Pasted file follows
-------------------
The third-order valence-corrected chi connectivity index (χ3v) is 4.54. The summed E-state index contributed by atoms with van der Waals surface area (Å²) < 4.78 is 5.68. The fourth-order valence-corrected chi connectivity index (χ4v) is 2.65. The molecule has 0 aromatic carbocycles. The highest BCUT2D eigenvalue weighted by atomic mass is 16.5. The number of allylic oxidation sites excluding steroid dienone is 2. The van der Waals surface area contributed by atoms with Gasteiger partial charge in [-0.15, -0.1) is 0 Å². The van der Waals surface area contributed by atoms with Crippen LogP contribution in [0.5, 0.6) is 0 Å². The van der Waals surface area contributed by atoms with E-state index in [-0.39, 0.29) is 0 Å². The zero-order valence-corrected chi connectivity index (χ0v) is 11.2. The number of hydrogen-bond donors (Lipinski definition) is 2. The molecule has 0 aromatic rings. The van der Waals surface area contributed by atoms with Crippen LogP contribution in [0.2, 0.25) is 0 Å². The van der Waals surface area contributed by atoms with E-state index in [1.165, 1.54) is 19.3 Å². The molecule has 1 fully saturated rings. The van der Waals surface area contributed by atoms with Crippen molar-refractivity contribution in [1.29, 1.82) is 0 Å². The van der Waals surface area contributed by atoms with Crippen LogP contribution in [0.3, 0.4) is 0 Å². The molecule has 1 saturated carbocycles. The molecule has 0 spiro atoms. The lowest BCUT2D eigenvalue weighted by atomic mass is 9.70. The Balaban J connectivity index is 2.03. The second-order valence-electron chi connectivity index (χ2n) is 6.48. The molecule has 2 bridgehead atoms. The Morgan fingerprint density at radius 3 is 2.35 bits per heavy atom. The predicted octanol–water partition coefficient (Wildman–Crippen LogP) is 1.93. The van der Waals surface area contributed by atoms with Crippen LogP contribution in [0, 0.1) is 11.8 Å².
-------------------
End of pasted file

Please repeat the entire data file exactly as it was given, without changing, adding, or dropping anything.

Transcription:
The third-order valence-corrected chi connectivity index (χ3v) is 4.54. The summed E-state index contributed by atoms with van der Waals surface area (Å²) < 4.78 is 5.68. The fourth-order valence-corrected chi connectivity index (χ4v) is 2.65. The molecule has 0 aromatic carbocycles. The highest BCUT2D eigenvalue weighted by atomic mass is 16.5. The number of allylic oxidation sites excluding steroid dienone is 2. The van der Waals surface area contributed by atoms with Gasteiger partial charge in [-0.15, -0.1) is 0 Å². The van der Waals surface area contributed by atoms with Crippen LogP contribution in [0.5, 0.6) is 0 Å². The van der Waals surface area contributed by atoms with E-state index in [-0.39, 0.29) is 0 Å². The zero-order valence-corrected chi connectivity index (χ0v) is 11.2. The number of hydrogen-bond donors (Lipinski definition) is 2. The molecule has 0 aromatic rings. The van der Waals surface area contributed by atoms with Crippen LogP contribution in [0.2, 0.25) is 0 Å². The van der Waals surface area contributed by atoms with E-state index in [1.165, 1.54) is 19.3 Å². The molecule has 1 fully saturated rings. The van der Waals surface area contributed by atoms with Crippen molar-refractivity contribution in [1.29, 1.82) is 0 Å². The van der Waals surface area contributed by atoms with Crippen LogP contribution in [0.3, 0.4) is 0 Å². The molecule has 1 saturated carbocycles. The molecule has 0 spiro atoms. The lowest BCUT2D eigenvalue weighted by atomic mass is 9.70. The Balaban J connectivity index is 2.03. The second-order valence-electron chi connectivity index (χ2n) is 6.48. The molecule has 2 bridgehead atoms. The Morgan fingerprint density at radius 3 is 2.35 bits per heavy atom. The predicted octanol–water partition coefficient (Wildman–Crippen LogP) is 1.93. The van der Waals surface area contributed by atoms with Crippen LogP contribution in [0, 0.1) is 11.8 Å².